Stargazers, look up! Mars will be extra visible throughout the month of October as our neighboring planet comes unusually close to Earth — and we won’t see this type of glow again for awhile.
The Red Planet is visible all night right now — rising from the east — and reaches its highest point in the sky around midnight, according to NASA.
On Oct. 6, Mars made its closest approach to Earth at 10:18 a.m. ET at 38,586,816 miles away. It will not come this close again until the year 2035, experts say.
Mars and the Milky Way over the tipis at Two Trees area in Grasslands National Park, Saskatchewan on Aug. 6, 2018 (Photo by: VW Pics/Universal Images Group via Getty Images)
This period of excellent viewing also coincides with Mars’ opposition on Oct. 13, when Mars is directly on the opposite side of Earth from the sun — which happens about every two years.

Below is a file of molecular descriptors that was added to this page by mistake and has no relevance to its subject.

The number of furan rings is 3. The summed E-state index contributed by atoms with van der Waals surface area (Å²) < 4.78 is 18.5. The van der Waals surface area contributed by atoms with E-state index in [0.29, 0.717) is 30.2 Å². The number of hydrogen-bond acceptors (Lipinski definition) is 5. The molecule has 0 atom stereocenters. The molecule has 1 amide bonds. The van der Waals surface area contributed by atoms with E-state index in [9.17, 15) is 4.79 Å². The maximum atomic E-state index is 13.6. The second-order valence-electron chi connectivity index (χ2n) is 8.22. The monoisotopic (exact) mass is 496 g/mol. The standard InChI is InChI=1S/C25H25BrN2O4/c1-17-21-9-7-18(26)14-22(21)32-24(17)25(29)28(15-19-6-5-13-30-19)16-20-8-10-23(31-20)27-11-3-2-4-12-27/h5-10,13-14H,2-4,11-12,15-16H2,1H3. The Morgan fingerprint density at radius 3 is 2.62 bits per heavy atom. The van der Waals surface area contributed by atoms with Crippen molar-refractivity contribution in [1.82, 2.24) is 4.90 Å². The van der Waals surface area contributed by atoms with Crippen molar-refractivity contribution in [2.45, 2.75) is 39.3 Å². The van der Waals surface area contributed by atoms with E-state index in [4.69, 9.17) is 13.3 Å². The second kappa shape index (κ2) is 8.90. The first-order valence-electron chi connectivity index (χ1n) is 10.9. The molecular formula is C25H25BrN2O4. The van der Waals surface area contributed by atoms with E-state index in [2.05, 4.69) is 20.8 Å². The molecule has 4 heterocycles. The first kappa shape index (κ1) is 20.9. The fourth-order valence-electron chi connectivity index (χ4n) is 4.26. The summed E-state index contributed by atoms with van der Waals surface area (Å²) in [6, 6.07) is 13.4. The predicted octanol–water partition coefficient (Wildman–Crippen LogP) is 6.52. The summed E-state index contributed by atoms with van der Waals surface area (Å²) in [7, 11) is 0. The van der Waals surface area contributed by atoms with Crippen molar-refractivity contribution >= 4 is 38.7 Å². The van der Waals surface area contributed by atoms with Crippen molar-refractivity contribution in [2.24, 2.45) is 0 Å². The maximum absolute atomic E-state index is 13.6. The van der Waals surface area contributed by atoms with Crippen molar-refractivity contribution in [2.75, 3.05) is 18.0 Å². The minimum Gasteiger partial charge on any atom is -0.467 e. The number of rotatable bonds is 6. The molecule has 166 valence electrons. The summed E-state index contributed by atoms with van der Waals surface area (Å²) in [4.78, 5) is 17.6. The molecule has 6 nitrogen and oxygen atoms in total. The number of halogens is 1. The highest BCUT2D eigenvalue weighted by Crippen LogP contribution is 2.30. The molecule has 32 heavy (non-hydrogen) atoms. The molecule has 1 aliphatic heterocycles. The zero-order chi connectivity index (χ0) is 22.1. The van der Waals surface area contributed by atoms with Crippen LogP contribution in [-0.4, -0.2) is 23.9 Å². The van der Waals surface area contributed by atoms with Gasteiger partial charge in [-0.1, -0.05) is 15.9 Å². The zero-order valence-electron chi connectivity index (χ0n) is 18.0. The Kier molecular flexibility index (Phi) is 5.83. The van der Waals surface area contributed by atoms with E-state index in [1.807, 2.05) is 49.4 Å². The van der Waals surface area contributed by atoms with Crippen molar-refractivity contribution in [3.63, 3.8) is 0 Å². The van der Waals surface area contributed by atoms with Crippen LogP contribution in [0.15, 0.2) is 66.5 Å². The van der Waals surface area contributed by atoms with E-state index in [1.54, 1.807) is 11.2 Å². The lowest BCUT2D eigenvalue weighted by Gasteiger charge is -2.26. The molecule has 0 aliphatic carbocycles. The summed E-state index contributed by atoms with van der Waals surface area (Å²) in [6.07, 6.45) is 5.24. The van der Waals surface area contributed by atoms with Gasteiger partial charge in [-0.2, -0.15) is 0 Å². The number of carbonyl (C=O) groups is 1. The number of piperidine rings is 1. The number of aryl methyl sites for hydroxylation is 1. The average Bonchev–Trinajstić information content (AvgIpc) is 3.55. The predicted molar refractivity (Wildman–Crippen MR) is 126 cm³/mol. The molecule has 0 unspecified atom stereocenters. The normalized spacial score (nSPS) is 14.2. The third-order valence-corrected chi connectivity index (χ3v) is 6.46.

During this period, Mars will shine almost three times brighter than Sirius, the brightest star in the night sky, according to Space.com.
“This close approach will be unusually favorable for observers in the United States since the planet will be north of the celestial equator in declination (+5.4°) and at its highest point in the southern sky (56°) at 1 a.m. local daylight time from latitude 40° north,” the website states.
October will also be extra spooky this year with two lunar events.
The Harvest Moon lit up the sky on Oct. 1, and the Hunter’s Blue Moon will appear on Oct. 31.
According to the Farmer’s Almanac, such an event occurring on Halloween only happens every 18 to 19 years. Since it is the second full moon of the month, it takes on the name “Blue Moon” — and will not be blue in color as the name suggests.
This story was reported from Cincinnati.